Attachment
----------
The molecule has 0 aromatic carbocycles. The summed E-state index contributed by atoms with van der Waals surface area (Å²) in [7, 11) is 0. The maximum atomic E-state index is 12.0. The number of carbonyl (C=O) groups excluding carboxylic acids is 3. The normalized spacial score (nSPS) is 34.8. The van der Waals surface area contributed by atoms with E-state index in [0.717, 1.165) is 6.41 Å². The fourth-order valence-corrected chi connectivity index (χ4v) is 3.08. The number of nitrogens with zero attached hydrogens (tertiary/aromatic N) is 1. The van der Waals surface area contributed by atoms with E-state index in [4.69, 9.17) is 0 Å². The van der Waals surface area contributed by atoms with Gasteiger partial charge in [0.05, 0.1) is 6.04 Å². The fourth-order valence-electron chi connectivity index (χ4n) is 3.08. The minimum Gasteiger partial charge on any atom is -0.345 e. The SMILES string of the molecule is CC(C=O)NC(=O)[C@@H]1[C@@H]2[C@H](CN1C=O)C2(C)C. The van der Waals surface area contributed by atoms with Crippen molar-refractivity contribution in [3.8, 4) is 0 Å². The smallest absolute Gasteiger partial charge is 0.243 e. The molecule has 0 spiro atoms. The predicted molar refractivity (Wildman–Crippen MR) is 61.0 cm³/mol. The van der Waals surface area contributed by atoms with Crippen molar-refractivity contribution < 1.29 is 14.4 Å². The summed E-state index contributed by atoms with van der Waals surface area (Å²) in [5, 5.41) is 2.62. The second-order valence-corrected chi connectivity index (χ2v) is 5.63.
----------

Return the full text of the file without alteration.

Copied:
The molecule has 0 aromatic carbocycles. The summed E-state index contributed by atoms with van der Waals surface area (Å²) in [7, 11) is 0. The maximum atomic E-state index is 12.0. The number of carbonyl (C=O) groups excluding carboxylic acids is 3. The normalized spacial score (nSPS) is 34.8. The van der Waals surface area contributed by atoms with E-state index in [0.717, 1.165) is 6.41 Å². The fourth-order valence-corrected chi connectivity index (χ4v) is 3.08. The number of nitrogens with zero attached hydrogens (tertiary/aromatic N) is 1. The van der Waals surface area contributed by atoms with E-state index in [4.69, 9.17) is 0 Å². The van der Waals surface area contributed by atoms with Gasteiger partial charge in [0.05, 0.1) is 6.04 Å². The fourth-order valence-electron chi connectivity index (χ4n) is 3.08. The minimum Gasteiger partial charge on any atom is -0.345 e. The SMILES string of the molecule is CC(C=O)NC(=O)[C@@H]1[C@@H]2[C@H](CN1C=O)C2(C)C. The van der Waals surface area contributed by atoms with Crippen molar-refractivity contribution in [3.8, 4) is 0 Å². The smallest absolute Gasteiger partial charge is 0.243 e. The molecule has 0 spiro atoms. The predicted molar refractivity (Wildman–Crippen MR) is 61.0 cm³/mol. The van der Waals surface area contributed by atoms with Crippen molar-refractivity contribution < 1.29 is 14.4 Å². The summed E-state index contributed by atoms with van der Waals surface area (Å²) in [5, 5.41) is 2.62. The second-order valence-corrected chi connectivity index (χ2v) is 5.63.